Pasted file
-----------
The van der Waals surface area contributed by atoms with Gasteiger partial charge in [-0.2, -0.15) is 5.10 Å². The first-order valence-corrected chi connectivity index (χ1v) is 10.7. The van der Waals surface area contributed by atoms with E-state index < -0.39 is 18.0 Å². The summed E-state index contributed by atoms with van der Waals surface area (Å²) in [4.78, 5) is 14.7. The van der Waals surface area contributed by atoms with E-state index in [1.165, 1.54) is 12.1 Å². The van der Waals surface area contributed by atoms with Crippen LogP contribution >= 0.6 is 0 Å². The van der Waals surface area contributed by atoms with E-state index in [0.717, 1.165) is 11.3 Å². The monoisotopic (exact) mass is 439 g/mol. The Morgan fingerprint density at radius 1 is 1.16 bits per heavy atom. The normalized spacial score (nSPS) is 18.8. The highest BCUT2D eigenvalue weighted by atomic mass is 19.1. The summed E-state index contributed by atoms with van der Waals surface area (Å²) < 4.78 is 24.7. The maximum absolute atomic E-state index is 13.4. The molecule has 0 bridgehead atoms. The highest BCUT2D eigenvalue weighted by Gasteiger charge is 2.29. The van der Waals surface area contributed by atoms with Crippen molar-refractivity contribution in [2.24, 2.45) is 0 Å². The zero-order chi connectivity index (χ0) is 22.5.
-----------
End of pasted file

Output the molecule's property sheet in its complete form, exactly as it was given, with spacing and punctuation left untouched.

The van der Waals surface area contributed by atoms with Gasteiger partial charge in [-0.2, -0.15) is 5.10 Å². The first-order valence-corrected chi connectivity index (χ1v) is 10.7. The van der Waals surface area contributed by atoms with E-state index < -0.39 is 18.0 Å². The summed E-state index contributed by atoms with van der Waals surface area (Å²) in [4.78, 5) is 14.7. The van der Waals surface area contributed by atoms with E-state index in [1.165, 1.54) is 12.1 Å². The van der Waals surface area contributed by atoms with Crippen LogP contribution >= 0.6 is 0 Å². The van der Waals surface area contributed by atoms with E-state index in [0.717, 1.165) is 11.3 Å². The monoisotopic (exact) mass is 439 g/mol. The Morgan fingerprint density at radius 1 is 1.16 bits per heavy atom. The normalized spacial score (nSPS) is 18.8. The highest BCUT2D eigenvalue weighted by atomic mass is 19.1. The summed E-state index contributed by atoms with van der Waals surface area (Å²) < 4.78 is 24.7. The maximum absolute atomic E-state index is 13.4. The molecule has 0 bridgehead atoms. The highest BCUT2D eigenvalue weighted by Gasteiger charge is 2.29. The van der Waals surface area contributed by atoms with Crippen molar-refractivity contribution in [2.24, 2.45) is 0 Å². The zero-order chi connectivity index (χ0) is 22.5.